A long time ago I briefly looked into making my own laundry soap. I didn't research thoroughly, and assumed that it would not save very much money based on the ingredients. Then one of my friends explained that the ingredients make a liquid soap, which lasts far longer than I was assuming it lasted, taking the cost of laundry soap from 12 to 15 cents per load down to 1 to 2 cents per load.
I was convinced to try it.
My friend sent me this recipe (we altered it a little)
1 bar Fels Napa soap
1 C 20 Mule Team Borax
1 C Arm and Hammer Super Washing Soda
Grate soap in a food processor or cheese grater as small as you can. (If you don’t, it won’t dissolve. She has a cuisinart that worked spectacularly.)
In a large stock pot, heat 1 gallon of water and add the soap granules. Heat until all the soap is dissolved, but do not let it boil.
When the soap is dissolved, add the Borax and washing soda and dissolve these in the water.
Dump this liquid into a 5 gallon bucket and add 3 more gallons of water. Stir.
She and I both use the Kirkland brand laundry soap rectangular bucket with the lid, which fits almost exactly the four gallons.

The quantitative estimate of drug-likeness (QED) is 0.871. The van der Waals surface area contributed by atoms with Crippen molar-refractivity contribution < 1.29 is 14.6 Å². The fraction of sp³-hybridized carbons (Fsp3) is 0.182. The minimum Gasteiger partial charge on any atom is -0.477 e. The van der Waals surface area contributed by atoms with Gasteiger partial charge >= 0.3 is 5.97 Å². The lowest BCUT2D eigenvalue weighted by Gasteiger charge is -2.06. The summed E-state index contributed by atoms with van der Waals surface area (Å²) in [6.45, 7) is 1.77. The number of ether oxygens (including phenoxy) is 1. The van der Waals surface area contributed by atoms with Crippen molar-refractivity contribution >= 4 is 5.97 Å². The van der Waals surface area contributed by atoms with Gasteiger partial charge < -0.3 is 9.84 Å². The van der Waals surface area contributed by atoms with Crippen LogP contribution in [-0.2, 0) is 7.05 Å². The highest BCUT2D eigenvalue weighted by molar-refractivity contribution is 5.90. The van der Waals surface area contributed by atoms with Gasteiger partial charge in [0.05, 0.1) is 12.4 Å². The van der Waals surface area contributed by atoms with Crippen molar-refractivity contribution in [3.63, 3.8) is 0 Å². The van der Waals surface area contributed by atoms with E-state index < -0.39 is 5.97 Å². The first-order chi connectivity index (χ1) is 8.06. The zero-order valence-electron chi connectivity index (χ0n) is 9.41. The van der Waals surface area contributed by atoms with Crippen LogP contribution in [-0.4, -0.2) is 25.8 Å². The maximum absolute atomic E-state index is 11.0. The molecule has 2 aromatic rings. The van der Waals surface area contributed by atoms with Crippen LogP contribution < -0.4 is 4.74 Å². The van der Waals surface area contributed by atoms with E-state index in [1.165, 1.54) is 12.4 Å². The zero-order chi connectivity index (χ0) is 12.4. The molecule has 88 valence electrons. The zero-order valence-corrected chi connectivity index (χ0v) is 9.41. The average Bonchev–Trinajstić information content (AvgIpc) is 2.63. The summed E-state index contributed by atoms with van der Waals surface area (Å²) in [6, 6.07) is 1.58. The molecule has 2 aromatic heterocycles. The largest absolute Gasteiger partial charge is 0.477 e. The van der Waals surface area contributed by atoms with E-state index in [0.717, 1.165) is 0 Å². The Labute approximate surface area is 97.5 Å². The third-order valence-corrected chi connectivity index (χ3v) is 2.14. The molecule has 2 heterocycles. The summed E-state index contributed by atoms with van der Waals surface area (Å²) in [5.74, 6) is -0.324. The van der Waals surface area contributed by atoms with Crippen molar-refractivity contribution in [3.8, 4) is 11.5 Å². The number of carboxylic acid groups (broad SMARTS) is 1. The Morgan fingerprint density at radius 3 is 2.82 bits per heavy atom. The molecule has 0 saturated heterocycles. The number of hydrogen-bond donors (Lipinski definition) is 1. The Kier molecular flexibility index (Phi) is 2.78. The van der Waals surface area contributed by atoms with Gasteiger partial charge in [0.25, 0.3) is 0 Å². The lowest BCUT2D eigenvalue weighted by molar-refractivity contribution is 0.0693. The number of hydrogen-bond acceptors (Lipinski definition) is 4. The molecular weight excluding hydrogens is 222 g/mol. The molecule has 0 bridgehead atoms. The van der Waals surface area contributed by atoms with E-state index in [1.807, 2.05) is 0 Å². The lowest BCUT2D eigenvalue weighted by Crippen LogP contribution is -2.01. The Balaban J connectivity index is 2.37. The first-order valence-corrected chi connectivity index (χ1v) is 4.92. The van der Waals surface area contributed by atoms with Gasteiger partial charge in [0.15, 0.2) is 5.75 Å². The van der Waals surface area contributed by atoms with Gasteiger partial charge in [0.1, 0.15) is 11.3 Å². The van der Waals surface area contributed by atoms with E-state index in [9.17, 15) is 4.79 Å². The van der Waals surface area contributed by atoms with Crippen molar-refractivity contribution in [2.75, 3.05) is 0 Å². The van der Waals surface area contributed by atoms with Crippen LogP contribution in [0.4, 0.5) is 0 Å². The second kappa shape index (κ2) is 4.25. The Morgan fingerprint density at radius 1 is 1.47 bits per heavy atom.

Add 1/2 cup of this liquid to the washing machine for an extra large batch of laundry.
I am now into my second batch, and I plan to continue using this stuff. After about a month using it, I started to miss the perfume from normal laundry soap. This soap gets laundry clean, but doesn't scent it. So I bought another box of Gain (my favorite) and now include a couple of teaspoons in each load.
I am still tallying the number of loads per box of Gain I get to see what this does to the cost, but that tiny bit of the perfumed stuff makes it so I can tell if something is freshly laundered or not.
One thing I like about this homemade soap method is that the items I hang to dry are far less stiff from the detergent than they were before.